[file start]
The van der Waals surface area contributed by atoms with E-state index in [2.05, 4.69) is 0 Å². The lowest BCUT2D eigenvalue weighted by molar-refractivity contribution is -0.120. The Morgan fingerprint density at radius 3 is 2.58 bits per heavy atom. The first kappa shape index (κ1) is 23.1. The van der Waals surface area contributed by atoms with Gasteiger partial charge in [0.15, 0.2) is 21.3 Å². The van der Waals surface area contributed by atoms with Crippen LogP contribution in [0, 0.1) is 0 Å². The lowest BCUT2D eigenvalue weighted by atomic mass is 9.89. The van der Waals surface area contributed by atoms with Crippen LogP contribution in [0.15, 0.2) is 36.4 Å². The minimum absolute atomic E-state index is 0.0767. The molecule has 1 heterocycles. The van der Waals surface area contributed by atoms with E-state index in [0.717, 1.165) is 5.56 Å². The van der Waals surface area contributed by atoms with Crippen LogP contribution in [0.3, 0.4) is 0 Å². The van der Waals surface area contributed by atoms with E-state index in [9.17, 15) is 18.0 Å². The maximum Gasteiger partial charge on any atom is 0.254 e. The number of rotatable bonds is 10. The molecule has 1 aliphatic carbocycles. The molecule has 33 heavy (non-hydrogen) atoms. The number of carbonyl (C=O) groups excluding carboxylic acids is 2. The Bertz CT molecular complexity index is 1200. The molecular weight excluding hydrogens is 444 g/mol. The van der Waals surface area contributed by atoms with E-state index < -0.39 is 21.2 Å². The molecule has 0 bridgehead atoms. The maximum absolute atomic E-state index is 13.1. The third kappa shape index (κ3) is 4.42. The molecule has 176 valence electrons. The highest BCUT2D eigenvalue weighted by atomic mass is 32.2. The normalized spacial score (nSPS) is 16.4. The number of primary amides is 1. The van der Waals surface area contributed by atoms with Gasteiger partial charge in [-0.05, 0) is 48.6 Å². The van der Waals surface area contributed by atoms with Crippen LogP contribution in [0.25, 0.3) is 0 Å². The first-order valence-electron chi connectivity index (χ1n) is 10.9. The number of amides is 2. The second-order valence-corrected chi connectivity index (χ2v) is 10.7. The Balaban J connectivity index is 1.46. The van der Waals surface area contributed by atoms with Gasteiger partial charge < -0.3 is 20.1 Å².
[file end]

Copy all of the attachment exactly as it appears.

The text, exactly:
The van der Waals surface area contributed by atoms with E-state index in [2.05, 4.69) is 0 Å². The lowest BCUT2D eigenvalue weighted by molar-refractivity contribution is -0.120. The Morgan fingerprint density at radius 3 is 2.58 bits per heavy atom. The first kappa shape index (κ1) is 23.1. The van der Waals surface area contributed by atoms with Gasteiger partial charge in [0.15, 0.2) is 21.3 Å². The van der Waals surface area contributed by atoms with Crippen LogP contribution in [0, 0.1) is 0 Å². The lowest BCUT2D eigenvalue weighted by atomic mass is 9.89. The van der Waals surface area contributed by atoms with Crippen LogP contribution in [0.15, 0.2) is 36.4 Å². The minimum absolute atomic E-state index is 0.0767. The molecule has 1 heterocycles. The van der Waals surface area contributed by atoms with E-state index in [0.717, 1.165) is 5.56 Å². The van der Waals surface area contributed by atoms with Crippen LogP contribution in [0.3, 0.4) is 0 Å². The van der Waals surface area contributed by atoms with E-state index in [9.17, 15) is 18.0 Å². The maximum Gasteiger partial charge on any atom is 0.254 e. The number of rotatable bonds is 10. The molecule has 1 aliphatic carbocycles. The molecule has 33 heavy (non-hydrogen) atoms. The number of carbonyl (C=O) groups excluding carboxylic acids is 2. The Bertz CT molecular complexity index is 1200. The molecular weight excluding hydrogens is 444 g/mol. The van der Waals surface area contributed by atoms with E-state index < -0.39 is 21.2 Å². The molecule has 0 bridgehead atoms. The maximum absolute atomic E-state index is 13.1. The third kappa shape index (κ3) is 4.42. The molecule has 176 valence electrons. The highest BCUT2D eigenvalue weighted by atomic mass is 32.2. The normalized spacial score (nSPS) is 16.4. The number of primary amides is 1. The van der Waals surface area contributed by atoms with Gasteiger partial charge in [-0.05, 0) is 48.6 Å². The van der Waals surface area contributed by atoms with Crippen LogP contribution in [0.25, 0.3) is 0 Å². The first-order valence-electron chi connectivity index (χ1n) is 10.9. The number of amides is 2. The second-order valence-corrected chi connectivity index (χ2v) is 10.7. The Balaban J connectivity index is 1.46. The van der Waals surface area contributed by atoms with Gasteiger partial charge < -0.3 is 20.1 Å².